A group of professors at the University of Victoria has asked the federal information commissioner to investigate the muzzling of government scientists. The university’s Environmental Law Centre is concerned that experts employed by the federal government have been prevented from speaking about their work.
A brief filed by the centre notes that media calls to federal agencies are routinely diverted to a central communications office. Scientists themselves are not allowed to talk with reporters.
The complaint is entirely accurate. That is indeed what happens.
We would add only this: The policy of silence is not confined to Ottawa, and scientists are by no means the only ones being muzzled.
Phone any branch of the B.C. government from a newspaper desk, and the inquiry will be routed to a media-relations specialist. If by chance you get through to ministry program staff, you will be told they can’t speak to you.
Even if the matter is purely factual and devoid of political ramifications, the rule has no exceptions. Public servants may not speak to reporters. Other provinces also enforce this policy, and it extends much further than government.
Many health authorities now direct employees to keep their mouths shut. Some universities do the same. Professors at UVic might be surprised to learn that their own institution employs a version of this rule.
Municipalities are getting in on the game. Last month, the Canadian Association of Journalists gave Whistler its annual Code of Silence Award.
The town council has decided that only three people may speak to the press: the mayor, the senior administrator and a “public information officer.” George Orwell would have approved of that title. The role of this officer, and the entire purpose of this policy, is to prevent information becoming public.
Of course there are some matters that civil servants should not get involved with. If the question is hypothetical or speculative in nature, discretion may be required.
But no such distinction is made. All inquiries must be routed to the command centre.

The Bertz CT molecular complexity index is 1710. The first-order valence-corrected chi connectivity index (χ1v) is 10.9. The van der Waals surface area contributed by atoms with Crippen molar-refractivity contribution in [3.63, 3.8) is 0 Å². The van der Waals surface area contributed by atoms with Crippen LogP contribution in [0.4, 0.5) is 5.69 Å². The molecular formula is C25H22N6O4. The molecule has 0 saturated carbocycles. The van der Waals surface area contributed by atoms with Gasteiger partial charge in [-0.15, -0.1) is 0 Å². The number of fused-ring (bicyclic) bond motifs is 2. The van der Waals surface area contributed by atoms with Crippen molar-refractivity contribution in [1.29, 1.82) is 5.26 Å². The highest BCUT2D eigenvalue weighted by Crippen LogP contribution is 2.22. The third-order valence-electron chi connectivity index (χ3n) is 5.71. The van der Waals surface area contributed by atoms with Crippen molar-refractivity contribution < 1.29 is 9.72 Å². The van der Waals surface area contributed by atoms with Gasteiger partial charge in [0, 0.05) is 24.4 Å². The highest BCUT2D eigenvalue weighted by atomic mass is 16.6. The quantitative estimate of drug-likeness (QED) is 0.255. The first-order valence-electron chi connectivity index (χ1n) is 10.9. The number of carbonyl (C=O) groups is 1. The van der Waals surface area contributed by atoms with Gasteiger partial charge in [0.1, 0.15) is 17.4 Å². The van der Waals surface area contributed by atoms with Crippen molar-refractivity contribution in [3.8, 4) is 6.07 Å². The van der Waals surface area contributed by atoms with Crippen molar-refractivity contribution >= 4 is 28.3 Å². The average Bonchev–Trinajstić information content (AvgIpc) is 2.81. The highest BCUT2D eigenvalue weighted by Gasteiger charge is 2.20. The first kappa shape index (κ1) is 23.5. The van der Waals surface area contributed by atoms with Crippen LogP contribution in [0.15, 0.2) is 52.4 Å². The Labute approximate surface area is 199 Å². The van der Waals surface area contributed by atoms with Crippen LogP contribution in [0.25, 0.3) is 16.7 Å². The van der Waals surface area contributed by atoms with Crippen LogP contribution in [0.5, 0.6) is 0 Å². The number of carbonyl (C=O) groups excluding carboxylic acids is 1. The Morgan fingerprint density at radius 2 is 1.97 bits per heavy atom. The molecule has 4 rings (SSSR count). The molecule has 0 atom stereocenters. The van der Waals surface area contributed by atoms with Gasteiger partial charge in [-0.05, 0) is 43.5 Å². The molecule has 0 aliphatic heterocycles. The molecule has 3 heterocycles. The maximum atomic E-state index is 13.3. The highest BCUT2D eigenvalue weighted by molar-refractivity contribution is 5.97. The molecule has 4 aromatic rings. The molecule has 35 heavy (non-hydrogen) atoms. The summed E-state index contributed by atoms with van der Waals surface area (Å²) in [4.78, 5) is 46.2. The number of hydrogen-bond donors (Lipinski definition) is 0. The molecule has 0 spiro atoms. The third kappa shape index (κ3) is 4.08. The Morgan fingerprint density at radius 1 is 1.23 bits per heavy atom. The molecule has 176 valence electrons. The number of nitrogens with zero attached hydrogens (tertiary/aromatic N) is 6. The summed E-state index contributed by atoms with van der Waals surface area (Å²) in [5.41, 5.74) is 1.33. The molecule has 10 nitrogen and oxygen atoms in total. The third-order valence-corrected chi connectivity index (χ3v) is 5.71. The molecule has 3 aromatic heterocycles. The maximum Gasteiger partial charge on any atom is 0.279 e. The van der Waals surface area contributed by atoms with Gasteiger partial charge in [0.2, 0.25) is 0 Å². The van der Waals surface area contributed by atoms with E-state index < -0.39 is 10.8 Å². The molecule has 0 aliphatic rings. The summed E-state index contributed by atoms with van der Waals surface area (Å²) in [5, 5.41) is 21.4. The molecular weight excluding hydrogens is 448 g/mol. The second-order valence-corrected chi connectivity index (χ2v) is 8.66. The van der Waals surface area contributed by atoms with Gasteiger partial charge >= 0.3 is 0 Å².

Since communications staff are rarely program experts, this means, at a minimum, that a good deal is lost in translation. Days can be wasted getting an answer that line managers could provide on the spot.
Notably, this policy of silence cannot be laid at the door of any one party. Governments of every political stripe have embraced it.
It might be argued that public-sector organizations are not an exception; many businesses do the same. Yet this is hardly a defence.
Governments compel corporations to disclose extensive information about their products. And companies are answerable to shareholders who expect detailed responses to their questions.
But there is a more fundamental issue here. By imposing a code of silence on public servants, politicians make themselves unaccountable. By ensuring that only their version of events is heard, they stifle meaningful inquiry.
And they imply that the basic working mechanisms of government are wholly within their command and control. This is a subversive doctrine. It turns a public interest — the running of programs we all own and pay for — into a political franchise.
And it will take much effort to undo. None of the parties in the current provincial election campaign has promised to address this issue. There is no impetus to reform.
It will be interesting to see what comes of the complaint filed with Suzanne Legault, the federal information commissioner. Legault has promised a ruling.
It’s possible that external pressure of this kind will do the trick. But a broader campaign may well be necessary.
Our politicians value their curtain of silence: They won’t give it up without a fight.